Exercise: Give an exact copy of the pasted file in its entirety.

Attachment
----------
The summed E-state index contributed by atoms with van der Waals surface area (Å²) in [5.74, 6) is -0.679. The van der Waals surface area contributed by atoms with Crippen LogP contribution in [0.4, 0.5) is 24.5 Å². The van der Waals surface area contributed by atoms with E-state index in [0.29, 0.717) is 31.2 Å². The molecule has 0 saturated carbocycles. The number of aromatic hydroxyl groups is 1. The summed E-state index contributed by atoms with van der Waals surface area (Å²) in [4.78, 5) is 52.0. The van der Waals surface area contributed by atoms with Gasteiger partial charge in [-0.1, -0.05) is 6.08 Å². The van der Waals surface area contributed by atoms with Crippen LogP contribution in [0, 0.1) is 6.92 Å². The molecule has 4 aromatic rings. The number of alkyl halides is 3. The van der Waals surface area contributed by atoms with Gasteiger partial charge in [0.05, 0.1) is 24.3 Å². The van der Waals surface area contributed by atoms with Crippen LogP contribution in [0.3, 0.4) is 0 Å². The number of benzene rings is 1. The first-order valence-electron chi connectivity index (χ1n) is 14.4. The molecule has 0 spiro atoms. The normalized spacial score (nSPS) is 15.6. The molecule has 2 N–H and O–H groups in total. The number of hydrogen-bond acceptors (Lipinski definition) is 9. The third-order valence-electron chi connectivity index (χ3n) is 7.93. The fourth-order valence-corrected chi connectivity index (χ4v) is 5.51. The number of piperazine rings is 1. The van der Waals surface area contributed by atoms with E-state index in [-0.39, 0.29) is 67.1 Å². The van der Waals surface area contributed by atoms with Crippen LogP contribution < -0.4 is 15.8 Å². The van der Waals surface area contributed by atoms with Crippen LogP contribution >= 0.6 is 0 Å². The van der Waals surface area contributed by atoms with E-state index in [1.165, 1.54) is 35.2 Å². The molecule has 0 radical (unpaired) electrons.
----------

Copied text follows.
The summed E-state index contributed by atoms with van der Waals surface area (Å²) in [5.74, 6) is -0.679. The van der Waals surface area contributed by atoms with Crippen LogP contribution in [0.4, 0.5) is 24.5 Å². The van der Waals surface area contributed by atoms with E-state index in [0.29, 0.717) is 31.2 Å². The molecule has 0 saturated carbocycles. The number of aromatic hydroxyl groups is 1. The summed E-state index contributed by atoms with van der Waals surface area (Å²) in [4.78, 5) is 52.0. The van der Waals surface area contributed by atoms with Gasteiger partial charge in [-0.1, -0.05) is 6.08 Å². The van der Waals surface area contributed by atoms with Crippen LogP contribution in [0, 0.1) is 6.92 Å². The molecule has 4 aromatic rings. The number of alkyl halides is 3. The van der Waals surface area contributed by atoms with Gasteiger partial charge in [0.05, 0.1) is 24.3 Å². The van der Waals surface area contributed by atoms with Crippen LogP contribution in [0.3, 0.4) is 0 Å². The number of benzene rings is 1. The first-order valence-electron chi connectivity index (χ1n) is 14.4. The molecule has 0 spiro atoms. The normalized spacial score (nSPS) is 15.6. The molecule has 2 N–H and O–H groups in total. The number of hydrogen-bond acceptors (Lipinski definition) is 9. The third-order valence-electron chi connectivity index (χ3n) is 7.93. The fourth-order valence-corrected chi connectivity index (χ4v) is 5.51. The number of piperazine rings is 1. The van der Waals surface area contributed by atoms with E-state index in [-0.39, 0.29) is 67.1 Å². The van der Waals surface area contributed by atoms with Crippen LogP contribution < -0.4 is 15.8 Å². The van der Waals surface area contributed by atoms with Crippen LogP contribution >= 0.6 is 0 Å². The van der Waals surface area contributed by atoms with E-state index in [1.165, 1.54) is 35.2 Å². The molecule has 0 radical (unpaired) electrons.